EMITT – If you’re almighty, and THIS is what you do to me?
JAMES – He’s gotta have a sense of humor.
EMITT – Either that, or he just made us to torture us. I’d make up a better God. I’d make up a kinder God, a nicer God.
JAMES – So tell me, how’d you come to Bach?
EMITT – Oh, you know, Switched-On Bach. That was it, other than the fact that I was fond of what he’s done, you know.
JAMES – So how does the relationship between music and math work in other forms, like in Asian music, where they have different scales?
EMITT – It doesn’t, that’s the beauty of it!
JAMES – It doesn’t work?
EMITT – It doesn’t work. Yeah, they’re completely catawampus. (Pause) That is a word.
JAMES – No, I’m just . . .
EMITT – Oh, okay, never mind. (Laughs)
JAMES – No, I’m pondering how they . . .
EMITT – I have no idea what the hell they do what they do. Pythagoras did the thing. He took a metal rod, and he hung it and went ding, you know. And then he took it and cut it into two-thirds of that and put up another one next to it, and he went ‘ding, ding & ½’ and he took another one and kept doing it until the universe does just turn into chaos, because it doesn’t repeat itself. It doesn’t, really.
You know, it looks mathematical, but the universe is absolutely fucked up. The reason is that nothing would exist if the universe wasn’t fucked up. The universe would be kind of just this steady state kind of like homogeneous blob.
JAMES – Back to physics! So it’s the chaos that . . .
EMITT – It’s the chaos that makes the lumps. You know, so what happens with this thing, it keeps going higher and higher, but then eventually it doesn’t repeat. And that’s where Bach comes in and makes that change, that thing that he actually allowed us to play double octaves and have ‘em in tune, because you can’t do it with Pythagorean stuff.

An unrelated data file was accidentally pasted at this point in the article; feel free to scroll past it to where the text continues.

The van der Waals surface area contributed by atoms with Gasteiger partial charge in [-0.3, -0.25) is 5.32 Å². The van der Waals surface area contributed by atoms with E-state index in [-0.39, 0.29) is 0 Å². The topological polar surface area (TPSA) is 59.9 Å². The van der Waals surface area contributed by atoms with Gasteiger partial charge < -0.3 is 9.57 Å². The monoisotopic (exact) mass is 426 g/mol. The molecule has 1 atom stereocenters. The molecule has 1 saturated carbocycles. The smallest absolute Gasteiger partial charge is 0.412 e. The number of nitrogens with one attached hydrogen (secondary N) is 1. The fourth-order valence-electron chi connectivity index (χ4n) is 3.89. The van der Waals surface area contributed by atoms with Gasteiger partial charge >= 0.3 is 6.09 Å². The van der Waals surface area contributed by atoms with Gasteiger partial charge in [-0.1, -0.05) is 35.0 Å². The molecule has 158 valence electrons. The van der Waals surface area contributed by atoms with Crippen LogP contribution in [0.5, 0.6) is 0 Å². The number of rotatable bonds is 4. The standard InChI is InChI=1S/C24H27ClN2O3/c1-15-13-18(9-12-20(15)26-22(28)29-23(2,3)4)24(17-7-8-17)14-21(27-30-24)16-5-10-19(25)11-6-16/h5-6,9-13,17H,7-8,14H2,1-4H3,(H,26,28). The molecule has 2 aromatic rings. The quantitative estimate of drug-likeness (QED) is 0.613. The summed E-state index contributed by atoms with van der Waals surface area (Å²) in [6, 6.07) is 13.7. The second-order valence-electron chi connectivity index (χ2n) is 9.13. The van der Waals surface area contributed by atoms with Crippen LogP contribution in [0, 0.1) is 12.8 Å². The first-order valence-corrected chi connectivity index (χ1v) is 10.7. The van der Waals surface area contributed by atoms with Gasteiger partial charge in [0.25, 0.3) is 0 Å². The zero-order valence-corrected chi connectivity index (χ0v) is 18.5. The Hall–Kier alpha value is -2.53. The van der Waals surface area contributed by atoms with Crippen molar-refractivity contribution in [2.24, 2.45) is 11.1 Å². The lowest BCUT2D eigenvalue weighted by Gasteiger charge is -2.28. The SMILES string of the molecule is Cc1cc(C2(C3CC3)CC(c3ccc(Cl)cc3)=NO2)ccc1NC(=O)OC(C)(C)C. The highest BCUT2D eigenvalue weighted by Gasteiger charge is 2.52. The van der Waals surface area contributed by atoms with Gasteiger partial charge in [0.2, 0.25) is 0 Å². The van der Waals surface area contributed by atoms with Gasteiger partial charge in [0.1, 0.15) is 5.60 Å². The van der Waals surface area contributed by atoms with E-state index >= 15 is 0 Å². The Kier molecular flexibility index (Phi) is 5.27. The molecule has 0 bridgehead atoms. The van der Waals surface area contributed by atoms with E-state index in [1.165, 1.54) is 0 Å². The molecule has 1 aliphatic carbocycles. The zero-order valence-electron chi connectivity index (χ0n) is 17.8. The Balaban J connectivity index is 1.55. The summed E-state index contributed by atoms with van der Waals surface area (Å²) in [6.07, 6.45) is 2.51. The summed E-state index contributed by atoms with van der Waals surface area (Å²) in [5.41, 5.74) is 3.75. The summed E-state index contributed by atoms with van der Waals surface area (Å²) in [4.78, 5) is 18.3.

JAMES – How did Bach do that?
EMITT – Well, he knew the problem, which was, the universe doesn’t repeat. If you keep doing this, you know, two-thirds and two-thirds and you keep doing that, it just gets inharmonious; it becomes ugly, because it starts to fight against itself. So what he did was just correct it to where the first octave would repeat the next octave, and it was all beauty and it was all perfect.
JAMES – So the cutoff point was just a different cutoff point?
EMITT – Well, I think all you have to do is go up two octaves, but by the time you get into the third octave, if you do it like Pythagoras did, it’s total chaos. So music was real rudimentary, and people had to play just a few notes. They could not play like Bach, they could not play like you or I or anybody else because they couldn’t go (sings and pantomimes playing several octaves on a piano), you know what I mean, and have it make any sense. Yeah, I think Bach is the reason why we got all this. Rock n roll. Not that, you know, anybody knows it. And had he known that one day it would be crap, he would have probably just forgotten about it.
RICHARD – Why bother?
EMITT – Why bother, is right. (Laughs) Nah, forget it, he’s hopefully thinking about how do you smarten people up? How do you make them smart? That’s what I want; I just want people to be smart. And to want to be smart.
RICHARD – And if they can’t be smart, at least be nice.
EMITT – Well, nice is a relative thing too.
RICHARD – Nice by omission.
EMITT – Yeah, leave me alone, I think it’s nice! (Laughs) Don’t send me that bill, that would be nice! (Laughs)
RICHARD – That’ll do.
EMITT – (points to JAMES’ drink) You want some more of this?
JAMES – No, I poured a little into this other glass, so that one is fresh. You’re welcome to have it.
EMITT – I saw you do that, but I was wondering if you wanted somebody to finish it for you.
JAMES – I just wanted to taste it. (Points at Richard) Do you know what his aunt would do to me if I didn’t get you home safe?
EMITT – All right, good. Oh, you’re damn right. And my girlfriend, if you killed me driving us home she’d hate you forever.
JAMES – I don’t know your girlfriend, but I did just meet his aunt.
EMITT – I hear ya, I hear ya.
JAMES – So I feel some social responsibility.